To think back in time we need old maps, before the coming of railways and roads.
A tup wears a harness of dye and pregnant ewes huddle round a feeder of haylage put out to supplement their diet, their rumps stained with dye. We look for a sunny bank for a lunch stop but the ewes come crowding in, begging for food. Long shadows reach out from the trees and shadows run along with the sunlit flock. The lead ewe begs in a throaty gargle. It’s chilly out of the sun so it’s gloves on and off again, with a digression to back-track and find one we’ve lost. We walk on until we find a sunlit rocky outcrop free of sheep
The last light lingers over the snow-clad fells in the distance and warms the winter trees in the wood below Cunswick Scar. The enchantment of this cold and bright January day lies in a quality of light specific to the season, in peace and solitude, in discovery, in companionship and curiosity. And in the challenge of interpreting this pastoral landscape we need not only 19th century maps but snapshots through millennia.
Our sense of a landscape little-changed was illusory and this was brought home to me as I listened to Open Country. There was a transformation of the wetlands of the Lyth Valley with the Enclosure Act of the early 19th century but what about earlier times? And Farming Today tells of constant change as individual farmers struggle to adapt to evolving Government policies in response to Climate Change, carbon sequestration, sustainability, biodiversity and so forth. A farmer who goes back generations will have inherent knowledge of his land, hefted to it, like his flock, and only he will know how best to farm it. So the picture is intricate and complex.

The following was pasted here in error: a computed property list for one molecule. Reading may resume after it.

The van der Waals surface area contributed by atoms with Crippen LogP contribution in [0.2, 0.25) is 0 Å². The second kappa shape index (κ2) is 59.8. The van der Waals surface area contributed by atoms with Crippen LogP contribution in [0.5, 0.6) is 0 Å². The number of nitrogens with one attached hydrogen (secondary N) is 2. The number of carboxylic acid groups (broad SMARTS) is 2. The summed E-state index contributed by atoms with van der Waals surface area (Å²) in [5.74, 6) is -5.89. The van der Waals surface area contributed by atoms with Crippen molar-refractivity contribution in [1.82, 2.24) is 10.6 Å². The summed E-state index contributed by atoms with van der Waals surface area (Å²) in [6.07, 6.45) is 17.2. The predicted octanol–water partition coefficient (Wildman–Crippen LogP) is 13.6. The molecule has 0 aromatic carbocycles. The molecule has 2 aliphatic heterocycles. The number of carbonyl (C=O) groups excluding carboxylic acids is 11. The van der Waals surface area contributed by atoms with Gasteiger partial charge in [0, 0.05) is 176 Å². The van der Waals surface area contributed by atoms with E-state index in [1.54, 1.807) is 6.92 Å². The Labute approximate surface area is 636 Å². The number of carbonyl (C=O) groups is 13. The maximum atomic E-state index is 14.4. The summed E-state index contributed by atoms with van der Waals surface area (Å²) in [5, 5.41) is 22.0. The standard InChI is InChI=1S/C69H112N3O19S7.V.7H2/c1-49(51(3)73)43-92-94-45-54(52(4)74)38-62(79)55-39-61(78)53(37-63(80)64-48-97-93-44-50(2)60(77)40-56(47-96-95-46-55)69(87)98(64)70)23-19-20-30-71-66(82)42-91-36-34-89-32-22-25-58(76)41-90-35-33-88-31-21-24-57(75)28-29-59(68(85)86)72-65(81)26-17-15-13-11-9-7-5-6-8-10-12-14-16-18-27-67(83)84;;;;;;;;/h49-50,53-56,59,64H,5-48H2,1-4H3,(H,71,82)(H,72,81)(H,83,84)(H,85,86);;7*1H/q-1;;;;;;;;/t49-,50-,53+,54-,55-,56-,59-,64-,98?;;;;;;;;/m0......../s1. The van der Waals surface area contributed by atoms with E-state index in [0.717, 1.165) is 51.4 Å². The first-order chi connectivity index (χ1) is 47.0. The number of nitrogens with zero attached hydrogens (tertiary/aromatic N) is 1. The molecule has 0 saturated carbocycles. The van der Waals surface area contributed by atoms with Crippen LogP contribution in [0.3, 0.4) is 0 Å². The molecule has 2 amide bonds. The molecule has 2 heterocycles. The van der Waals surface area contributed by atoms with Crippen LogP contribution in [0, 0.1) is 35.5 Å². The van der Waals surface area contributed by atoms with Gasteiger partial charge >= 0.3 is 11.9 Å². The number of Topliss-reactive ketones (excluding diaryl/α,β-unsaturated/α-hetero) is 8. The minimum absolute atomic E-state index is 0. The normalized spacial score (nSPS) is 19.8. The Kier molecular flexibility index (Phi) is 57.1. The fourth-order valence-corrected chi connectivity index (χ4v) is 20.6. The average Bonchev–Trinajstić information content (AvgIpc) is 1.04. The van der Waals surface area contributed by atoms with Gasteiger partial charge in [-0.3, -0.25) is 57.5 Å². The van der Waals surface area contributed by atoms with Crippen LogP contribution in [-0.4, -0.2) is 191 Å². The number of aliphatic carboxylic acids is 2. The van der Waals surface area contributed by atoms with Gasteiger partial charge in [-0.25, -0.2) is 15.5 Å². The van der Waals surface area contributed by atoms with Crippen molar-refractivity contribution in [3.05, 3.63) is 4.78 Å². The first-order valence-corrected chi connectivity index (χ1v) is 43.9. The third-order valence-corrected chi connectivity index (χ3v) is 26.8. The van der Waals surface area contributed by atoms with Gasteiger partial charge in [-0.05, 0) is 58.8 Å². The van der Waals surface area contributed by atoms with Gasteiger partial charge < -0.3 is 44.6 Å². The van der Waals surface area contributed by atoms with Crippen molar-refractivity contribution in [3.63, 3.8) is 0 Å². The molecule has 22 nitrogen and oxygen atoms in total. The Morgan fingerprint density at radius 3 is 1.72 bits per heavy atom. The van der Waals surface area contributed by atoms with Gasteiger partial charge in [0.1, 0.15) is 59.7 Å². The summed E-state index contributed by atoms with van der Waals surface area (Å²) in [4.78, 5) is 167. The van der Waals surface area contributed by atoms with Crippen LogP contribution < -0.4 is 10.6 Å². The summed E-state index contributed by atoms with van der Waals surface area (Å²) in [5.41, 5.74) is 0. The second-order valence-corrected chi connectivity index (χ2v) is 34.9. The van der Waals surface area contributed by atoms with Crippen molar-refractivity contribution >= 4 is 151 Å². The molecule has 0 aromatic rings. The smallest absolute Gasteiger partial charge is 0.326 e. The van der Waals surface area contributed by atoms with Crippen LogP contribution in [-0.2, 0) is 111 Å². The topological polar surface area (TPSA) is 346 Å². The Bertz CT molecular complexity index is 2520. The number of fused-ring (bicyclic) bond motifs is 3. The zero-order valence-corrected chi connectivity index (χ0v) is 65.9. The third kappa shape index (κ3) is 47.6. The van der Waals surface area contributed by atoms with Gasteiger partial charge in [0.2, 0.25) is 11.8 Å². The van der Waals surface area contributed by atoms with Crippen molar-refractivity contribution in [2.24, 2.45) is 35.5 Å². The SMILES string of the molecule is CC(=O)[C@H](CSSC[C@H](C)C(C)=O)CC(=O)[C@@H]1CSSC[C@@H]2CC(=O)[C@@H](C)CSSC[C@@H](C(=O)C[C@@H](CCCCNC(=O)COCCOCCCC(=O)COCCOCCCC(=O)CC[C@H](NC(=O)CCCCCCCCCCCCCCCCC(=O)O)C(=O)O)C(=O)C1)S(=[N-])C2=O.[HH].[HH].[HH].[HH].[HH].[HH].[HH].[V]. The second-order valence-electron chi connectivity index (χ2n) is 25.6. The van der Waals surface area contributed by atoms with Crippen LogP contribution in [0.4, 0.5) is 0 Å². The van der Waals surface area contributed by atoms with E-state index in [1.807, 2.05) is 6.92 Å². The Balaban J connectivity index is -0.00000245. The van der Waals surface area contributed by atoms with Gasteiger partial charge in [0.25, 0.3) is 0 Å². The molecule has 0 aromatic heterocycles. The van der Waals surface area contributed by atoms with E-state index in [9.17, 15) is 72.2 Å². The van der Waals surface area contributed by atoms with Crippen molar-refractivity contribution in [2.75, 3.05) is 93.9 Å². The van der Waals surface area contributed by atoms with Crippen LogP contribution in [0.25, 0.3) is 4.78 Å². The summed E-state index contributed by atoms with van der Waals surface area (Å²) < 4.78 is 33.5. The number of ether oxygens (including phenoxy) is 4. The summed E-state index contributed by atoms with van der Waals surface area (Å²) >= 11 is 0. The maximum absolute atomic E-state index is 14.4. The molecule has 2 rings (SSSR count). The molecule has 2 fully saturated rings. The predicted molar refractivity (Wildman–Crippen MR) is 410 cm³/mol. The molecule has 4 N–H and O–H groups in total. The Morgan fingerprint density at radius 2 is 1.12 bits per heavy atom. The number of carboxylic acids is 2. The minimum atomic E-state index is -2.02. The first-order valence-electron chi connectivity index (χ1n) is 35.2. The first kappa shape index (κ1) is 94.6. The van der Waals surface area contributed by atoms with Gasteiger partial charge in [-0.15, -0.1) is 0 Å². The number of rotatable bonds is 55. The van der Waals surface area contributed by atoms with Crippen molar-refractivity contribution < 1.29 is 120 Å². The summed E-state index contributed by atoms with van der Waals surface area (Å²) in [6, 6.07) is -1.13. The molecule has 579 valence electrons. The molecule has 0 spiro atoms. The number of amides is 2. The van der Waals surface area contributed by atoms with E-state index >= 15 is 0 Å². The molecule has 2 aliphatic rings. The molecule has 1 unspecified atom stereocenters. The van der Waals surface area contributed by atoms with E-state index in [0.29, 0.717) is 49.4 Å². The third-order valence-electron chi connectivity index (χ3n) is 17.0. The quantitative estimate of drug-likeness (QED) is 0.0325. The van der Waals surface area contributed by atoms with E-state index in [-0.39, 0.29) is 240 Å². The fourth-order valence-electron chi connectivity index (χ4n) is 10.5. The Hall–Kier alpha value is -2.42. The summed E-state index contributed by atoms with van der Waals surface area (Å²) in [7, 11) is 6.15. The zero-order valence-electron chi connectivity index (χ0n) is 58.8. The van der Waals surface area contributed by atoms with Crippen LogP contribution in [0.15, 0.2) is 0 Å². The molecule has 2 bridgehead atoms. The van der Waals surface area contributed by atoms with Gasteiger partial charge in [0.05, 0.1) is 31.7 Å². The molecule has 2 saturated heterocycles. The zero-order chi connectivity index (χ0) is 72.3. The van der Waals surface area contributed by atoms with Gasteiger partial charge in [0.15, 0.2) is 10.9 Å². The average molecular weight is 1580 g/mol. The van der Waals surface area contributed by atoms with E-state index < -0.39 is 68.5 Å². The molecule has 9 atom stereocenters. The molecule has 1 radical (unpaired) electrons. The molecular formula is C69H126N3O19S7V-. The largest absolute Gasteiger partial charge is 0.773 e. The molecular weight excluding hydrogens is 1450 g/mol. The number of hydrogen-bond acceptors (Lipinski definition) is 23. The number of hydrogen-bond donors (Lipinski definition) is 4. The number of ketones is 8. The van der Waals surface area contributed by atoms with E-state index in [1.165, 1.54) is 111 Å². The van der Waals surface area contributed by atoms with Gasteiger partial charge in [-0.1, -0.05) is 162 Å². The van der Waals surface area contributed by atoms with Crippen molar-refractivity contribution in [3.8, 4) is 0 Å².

Saturday 8th January. Radio 4 Open Country Dartmoor with archaeologists, farmers and naturalists.
A programme that considers Neolithic and Bronze age peoples on Dartmoor, through to medieval times. Thought-provoking and informative, with specialists with in-depth knowledge.
Followed by Farming Today. Food, farming and the countryside. An interview with a Cumbrian farmer reminds me that individual farmers seek a way forward appropriate to the land they know and love, in keeping with what they believe to be best practice. To understand what you're seeing on a farm you need to talk to the farmer.